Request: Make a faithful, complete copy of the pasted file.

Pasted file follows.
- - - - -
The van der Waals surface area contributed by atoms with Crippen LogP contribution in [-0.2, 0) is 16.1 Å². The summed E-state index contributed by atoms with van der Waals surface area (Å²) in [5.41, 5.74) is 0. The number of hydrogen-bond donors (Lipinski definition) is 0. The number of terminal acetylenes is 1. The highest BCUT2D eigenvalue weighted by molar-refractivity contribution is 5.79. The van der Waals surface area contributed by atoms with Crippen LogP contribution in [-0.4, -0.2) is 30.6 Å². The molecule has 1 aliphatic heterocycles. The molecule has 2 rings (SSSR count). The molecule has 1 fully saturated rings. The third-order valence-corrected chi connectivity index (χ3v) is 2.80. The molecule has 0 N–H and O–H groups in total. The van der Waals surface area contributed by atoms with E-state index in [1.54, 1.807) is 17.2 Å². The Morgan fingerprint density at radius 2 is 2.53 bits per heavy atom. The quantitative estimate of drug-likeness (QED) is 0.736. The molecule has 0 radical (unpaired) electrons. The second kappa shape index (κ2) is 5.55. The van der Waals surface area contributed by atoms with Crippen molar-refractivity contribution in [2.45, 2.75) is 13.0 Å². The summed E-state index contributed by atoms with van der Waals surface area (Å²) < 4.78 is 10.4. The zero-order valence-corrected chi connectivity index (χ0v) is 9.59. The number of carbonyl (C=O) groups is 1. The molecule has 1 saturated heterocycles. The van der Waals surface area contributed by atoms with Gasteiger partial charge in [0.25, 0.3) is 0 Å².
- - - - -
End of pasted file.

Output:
The van der Waals surface area contributed by atoms with Crippen LogP contribution in [-0.2, 0) is 16.1 Å². The summed E-state index contributed by atoms with van der Waals surface area (Å²) in [5.41, 5.74) is 0. The number of hydrogen-bond donors (Lipinski definition) is 0. The number of terminal acetylenes is 1. The highest BCUT2D eigenvalue weighted by molar-refractivity contribution is 5.79. The van der Waals surface area contributed by atoms with Crippen LogP contribution in [-0.4, -0.2) is 30.6 Å². The molecule has 1 aliphatic heterocycles. The molecule has 2 rings (SSSR count). The molecule has 1 fully saturated rings. The third-order valence-corrected chi connectivity index (χ3v) is 2.80. The molecule has 0 N–H and O–H groups in total. The van der Waals surface area contributed by atoms with E-state index in [1.54, 1.807) is 17.2 Å². The Morgan fingerprint density at radius 2 is 2.53 bits per heavy atom. The quantitative estimate of drug-likeness (QED) is 0.736. The molecule has 0 radical (unpaired) electrons. The second kappa shape index (κ2) is 5.55. The van der Waals surface area contributed by atoms with Crippen molar-refractivity contribution in [2.45, 2.75) is 13.0 Å². The summed E-state index contributed by atoms with van der Waals surface area (Å²) < 4.78 is 10.4. The zero-order valence-corrected chi connectivity index (χ0v) is 9.59. The number of carbonyl (C=O) groups is 1. The molecule has 1 saturated heterocycles. The van der Waals surface area contributed by atoms with Gasteiger partial charge in [0.25, 0.3) is 0 Å².